Early Mars may have been habitable for methane-producing microbes

Early Mars may have been habitable for methane-producing microbes


The primitive mars could have provided in the subsoil a favorable environment for the microbial life that feeds on hydrogen and produces methane, says a model-based study published today by Nature Astronomy.

The investigation headed by Boris Sauterey of the University of Arizona dates back to the Noachian period, over 3.7 billion years ago.

Until now, the evidence suggests that the red planet harbored – at least during part of its history – potentially favorable conditions for the development of life, however, science has rarely tried to quantitatively establish the probability of such a scenario.

The team presents a probabilistic evaluation of the habitability of mars for H2-based methanogens and quantifies their biofeedback on the Martian atmosphere and climate.

The result is that subsurface habitability was “very likely”, and was limited primarily by the extent of surface ice cover.

The team modeled the interaction between the primitive environment on Mars and an ecosystem of methanogenic hydrogenotrophs (microorganisms that survive by consuming hydrogen and producing methane), which are considered among the first life forms on Earth.

In Marsthe brine-saturated porous regolith would have created a physical space protected from ultraviolet and cosmic radiation and provided a solvent, the authors indicate in the study.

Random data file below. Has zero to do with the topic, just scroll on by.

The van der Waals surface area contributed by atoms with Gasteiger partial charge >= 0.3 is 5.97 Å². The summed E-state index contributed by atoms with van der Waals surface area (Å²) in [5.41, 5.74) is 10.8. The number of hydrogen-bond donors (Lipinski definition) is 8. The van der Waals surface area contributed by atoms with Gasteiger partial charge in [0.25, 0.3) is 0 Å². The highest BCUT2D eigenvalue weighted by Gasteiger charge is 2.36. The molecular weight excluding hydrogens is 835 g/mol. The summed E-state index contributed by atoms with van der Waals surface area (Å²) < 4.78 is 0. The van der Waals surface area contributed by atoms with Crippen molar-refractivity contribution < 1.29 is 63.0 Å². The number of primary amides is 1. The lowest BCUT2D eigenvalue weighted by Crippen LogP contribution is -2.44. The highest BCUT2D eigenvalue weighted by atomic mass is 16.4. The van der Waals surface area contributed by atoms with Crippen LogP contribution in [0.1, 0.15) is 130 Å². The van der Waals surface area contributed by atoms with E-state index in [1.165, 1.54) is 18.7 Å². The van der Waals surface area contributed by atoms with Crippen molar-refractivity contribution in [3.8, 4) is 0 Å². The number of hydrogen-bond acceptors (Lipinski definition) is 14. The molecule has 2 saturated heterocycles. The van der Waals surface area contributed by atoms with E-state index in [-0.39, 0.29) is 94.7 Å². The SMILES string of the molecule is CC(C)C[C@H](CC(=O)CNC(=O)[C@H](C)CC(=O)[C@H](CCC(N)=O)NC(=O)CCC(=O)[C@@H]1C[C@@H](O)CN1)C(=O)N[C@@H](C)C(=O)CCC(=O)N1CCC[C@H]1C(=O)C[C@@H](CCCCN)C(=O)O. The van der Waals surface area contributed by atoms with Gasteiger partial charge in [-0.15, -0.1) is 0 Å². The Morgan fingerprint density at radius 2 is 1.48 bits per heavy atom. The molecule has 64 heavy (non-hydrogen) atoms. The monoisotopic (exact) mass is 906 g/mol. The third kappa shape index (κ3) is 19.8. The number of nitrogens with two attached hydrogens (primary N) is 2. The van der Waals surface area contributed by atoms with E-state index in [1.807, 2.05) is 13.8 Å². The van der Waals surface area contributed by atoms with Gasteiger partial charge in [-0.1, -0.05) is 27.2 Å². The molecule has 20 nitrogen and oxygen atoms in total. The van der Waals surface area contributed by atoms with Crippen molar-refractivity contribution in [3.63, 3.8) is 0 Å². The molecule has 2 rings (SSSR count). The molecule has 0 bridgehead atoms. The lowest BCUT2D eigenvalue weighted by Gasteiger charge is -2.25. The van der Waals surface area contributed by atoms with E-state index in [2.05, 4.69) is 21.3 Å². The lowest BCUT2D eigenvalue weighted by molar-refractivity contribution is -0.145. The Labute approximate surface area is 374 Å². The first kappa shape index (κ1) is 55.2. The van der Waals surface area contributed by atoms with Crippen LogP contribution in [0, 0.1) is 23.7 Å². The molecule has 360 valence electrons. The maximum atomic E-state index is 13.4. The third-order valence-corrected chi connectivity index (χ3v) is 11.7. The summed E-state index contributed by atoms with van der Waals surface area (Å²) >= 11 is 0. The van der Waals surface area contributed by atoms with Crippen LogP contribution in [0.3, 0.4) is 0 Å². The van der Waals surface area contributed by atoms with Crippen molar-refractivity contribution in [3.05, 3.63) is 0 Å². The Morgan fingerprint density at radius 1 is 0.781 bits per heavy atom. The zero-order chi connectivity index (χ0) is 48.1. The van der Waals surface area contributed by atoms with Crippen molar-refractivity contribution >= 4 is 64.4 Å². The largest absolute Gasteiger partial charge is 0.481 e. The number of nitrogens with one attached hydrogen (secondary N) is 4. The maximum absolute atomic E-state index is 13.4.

In addition, the temperature below ground and the diffusion of a dense, reduced atmosphere could have supported simple microbial organisms that consumed H2 and CO2 as energy and carbon sources and produced methane as waste.

The authors’ simulations predict that the Martian crust was a viable location for this ecosystem, as long as the surface was not entirely covered in ice.

In that case the biomass production predicted could have been comparable to that of Earth’s early ocean and have had a global cooling effect on Mars’ early climate, ending possible early warm conditions, compromising surface habitability and forcing the biosphere deeper in the Martian crust.

Spatial projections from the research indicate that lowland locations at low and mid-latitudes are good candidates for discovering traces of this early life at or near the surface.

In fact they identify three locations: Hellas Planitia, Isidis Planitia, and Jezero Crater (where NASA’s Perseverance rover is currently working), as the best places to look for signs of this early methanogenic life near the surface of Mars.



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